It is only in this context, when we understand man’s plight (he desires true happiness, but is not able to will himself to find it since it is found in God alone, in whom he cannot delight while he is in the flesh15), that we are now prepared to truly appreciate Augustine’s understanding of God’s grace: ‘Saving grace, converting grace, in Augustine’s view, is God’s giving us a sovereign joy in God that triumphs over all other joys and therefore sways the will.’16 Grace, then, is God’s active changing of our heart’s desires so that we can truly desire him above all else, freely choose him, and as we love him, find in him our true soul’s joy.17 Our wills are always free to choose to do those things which we delight in, but they are never free to choose what our wills will delight in.18 That is why we need God’s grace.

Since God’s grace is a free gift on which all of our heart’s desires and all of our salvation depends, God’s grace is necessary for more than just our conversion: it is necessary for true, ongoing, joyful obedience. Once converted, Augustine could pray, ‘Give me the grace to do as you command, and command me to do what you will! … All this makes clear, O holy God, that when your commands are obeyed, it is from you that we receive the power to obey them.’19 As Piper sums up this aspect of Augustine’s theology of God’s grace he says this: ‘Grace governs life by giving a supreme joy in the supremacy of God.’20 As it is grace which converts us and causes us to obey, it is God’s sovereign grace which will keep us secure in him until the final day. Augustine’s theology of God’s grace is the understanding that would persist through the era of the early church and which would rise triumphantly again through Luther and Calvin in the Reformation. It has been passed on through the Puritans to the Evangelicals, and endures to this day as the historic orthodox Christian doctrine of God’s sovereign saving grace.

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13 Aurelius Augustine, Confessions (trans. R.S. Pine-Coffin; London, Eng: Penguin Books, 1961), 228-229. Augustine reasons that not all are able to willingly follow God, and there find the true happiness they seek, since ‘their will to do what they cannot do is not strong enough to enable them to do it’ (229).

14 Augustine, Confessions, 228.

15 Here Augustine cites Gal 5.17 (Confessions, 229).

16 Piper, Sovereign Joy, 59 (emphasis original).

17 The phraseology is intentionally chosen to be reminiscent of Augustine’s own conversion experience: ‘During all those years [of rebellion], where was my free will? What was the hidden, secret place from which it was summoned in a moment, so that I might bend my neck to your easy yoke? … How sweet all at once it was for me to be rid of those fruitless joys which I had once feared to lose!You drove them from me, you who are the true, the sovereign joy. You drove them from me and took their place, you who are sweeter than all pleasure, though not to flesh and blood, you who outshine all light, yet are hidden deeper than any secret in our hearts, you who surpass all honour, though not in the eyes of men who see all honour in themselves…. O Lord my God, my Light, my Wealth, and my Salvation’ (Confessions, 181; emphasis my own).

18 Thus, in another place, he could write, ‘If those things delight us which serve our advancement towards God, that is due not to our own whim or industry or meritorious works, but to the inspiration of God and to the grace which he bestows.’ T. Kermit Scott, Augustine: His Thought in Context (New York: Paulist Press, 1995), 203; as cited in Piper, Sovereign Joy, 59.

19 Confessions, 236.

20 Sovereign Joy, 61.

The War Within

No one has understood sin and the sin nature like the Puritans, particularly when it comes to the ongoing necessity (and struggles) of putting that sin nature to death. Here are a few gems from the Soli Deo Gloria republication (Morgan, PA, 1995) of Obadiah Sedgwick‘s (1600-1658) The Anatomy of Secret Sins.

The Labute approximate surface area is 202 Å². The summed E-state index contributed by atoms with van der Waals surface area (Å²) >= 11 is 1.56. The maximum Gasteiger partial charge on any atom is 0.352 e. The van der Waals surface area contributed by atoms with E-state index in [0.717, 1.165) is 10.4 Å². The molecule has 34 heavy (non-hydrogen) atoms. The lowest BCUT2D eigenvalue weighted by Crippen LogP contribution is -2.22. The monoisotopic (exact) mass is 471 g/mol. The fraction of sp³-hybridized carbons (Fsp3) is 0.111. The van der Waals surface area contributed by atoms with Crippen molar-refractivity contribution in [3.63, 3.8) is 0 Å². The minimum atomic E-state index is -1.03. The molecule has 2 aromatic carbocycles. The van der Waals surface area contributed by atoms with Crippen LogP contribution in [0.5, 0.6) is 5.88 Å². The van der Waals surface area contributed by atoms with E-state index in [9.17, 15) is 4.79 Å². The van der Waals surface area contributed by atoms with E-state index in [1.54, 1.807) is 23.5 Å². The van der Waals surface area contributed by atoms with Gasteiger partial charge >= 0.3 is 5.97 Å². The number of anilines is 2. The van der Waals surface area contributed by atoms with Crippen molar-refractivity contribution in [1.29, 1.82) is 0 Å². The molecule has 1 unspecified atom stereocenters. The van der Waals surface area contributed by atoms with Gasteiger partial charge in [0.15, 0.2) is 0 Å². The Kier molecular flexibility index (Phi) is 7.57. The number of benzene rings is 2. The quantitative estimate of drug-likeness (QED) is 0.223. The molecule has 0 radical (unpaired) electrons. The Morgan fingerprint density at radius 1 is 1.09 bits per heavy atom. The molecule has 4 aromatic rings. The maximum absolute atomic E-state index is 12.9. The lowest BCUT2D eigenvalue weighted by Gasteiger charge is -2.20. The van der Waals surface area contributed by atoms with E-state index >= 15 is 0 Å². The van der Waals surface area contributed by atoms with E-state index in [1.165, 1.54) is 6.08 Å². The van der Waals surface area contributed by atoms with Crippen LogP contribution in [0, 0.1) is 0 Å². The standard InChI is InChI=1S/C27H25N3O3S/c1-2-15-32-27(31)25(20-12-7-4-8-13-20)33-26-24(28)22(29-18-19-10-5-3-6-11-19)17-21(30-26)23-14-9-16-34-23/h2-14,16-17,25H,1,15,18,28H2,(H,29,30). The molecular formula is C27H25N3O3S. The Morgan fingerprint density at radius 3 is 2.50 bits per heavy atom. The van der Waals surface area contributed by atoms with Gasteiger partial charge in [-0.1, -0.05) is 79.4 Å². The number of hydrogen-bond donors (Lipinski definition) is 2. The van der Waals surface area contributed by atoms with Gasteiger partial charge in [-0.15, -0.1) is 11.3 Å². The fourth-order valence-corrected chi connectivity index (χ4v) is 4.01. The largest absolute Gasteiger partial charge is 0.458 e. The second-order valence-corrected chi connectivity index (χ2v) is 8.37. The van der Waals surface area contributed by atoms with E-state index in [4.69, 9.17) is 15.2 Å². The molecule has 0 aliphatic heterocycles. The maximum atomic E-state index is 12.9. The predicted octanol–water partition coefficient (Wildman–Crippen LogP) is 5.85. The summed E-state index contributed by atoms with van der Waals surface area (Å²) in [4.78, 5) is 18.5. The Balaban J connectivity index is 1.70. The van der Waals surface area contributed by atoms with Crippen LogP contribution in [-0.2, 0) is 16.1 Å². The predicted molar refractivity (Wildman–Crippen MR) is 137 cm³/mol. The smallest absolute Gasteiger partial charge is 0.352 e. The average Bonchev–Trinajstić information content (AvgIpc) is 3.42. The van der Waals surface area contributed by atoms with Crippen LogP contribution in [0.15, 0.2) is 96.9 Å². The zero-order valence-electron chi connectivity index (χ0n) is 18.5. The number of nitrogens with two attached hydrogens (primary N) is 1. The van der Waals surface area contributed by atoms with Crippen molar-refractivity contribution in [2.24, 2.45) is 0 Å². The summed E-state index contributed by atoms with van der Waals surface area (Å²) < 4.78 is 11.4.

Let a man set up any sin in delightful contemplation and meditation, that same inward acting of his sin, either actually casts him upon the outward adventures, or invites them. This is the least that it does. It strangely ripens his natural inclination; and, besides that, it prepares him for a temptation that suits that way. Satan shall not need to tempt him much who has already tempted himself: and he who will work sin in his heart, a weak occasion will draw it out into his life. Thirty pieces of silver will prevail with a covetous Judas, who already had gold as his master in his heart. (15)

[God] gives singular charge against secret sins. Why? Because He cannot endure any to be hypocritical. The man is to God what his inside is; if you work wickedness in your heart, God will destroy you. Plaster your visible part with all sorts of pious expressions, if yet you can set up a form of sinning within, you are notable hypocrites. (18-19)

Beloved, the main battle of a Christian is not in the open field. His quarrels are mostly within and his enemies are in his own breast. When he has re-formed an ill life, yet it shall cost him infinitely much more to reform an ill heart. He may receive so much power from grace at the beginning, as in a short time, to draw off from most of the former gross acts of sinning, but it will be a work all of his days to get a thorough conquest of secret corruptions. (22)

Satan does not stir a naked eye, but a filthy heart to look through that sinful window. He does not come to the hand and say ‘Steal,’ but first to the heart, which will quickly command the hand. He does not say immediately to the tongue, ‘Swear and blaspheme,’ but the heart, which can easily command that hellish language into the tongue. If you should pluck out your eyes and never see any object to excite your unclean heart, yet you may still be as filthy a person as before. Your own corrupt heart and Satan would incline you so. And though you never had a foot to go, or a hand to stir, yet you might be as much a thief as Judas. (23-24)

If you could get another heart, you would look with another eye. The only way to make temptations lose their force is to decline occasions and to cleanse the inward parts. (24)

For some awesome excerpts from John Owen’s classic work on the mortificaiton of sin, click here.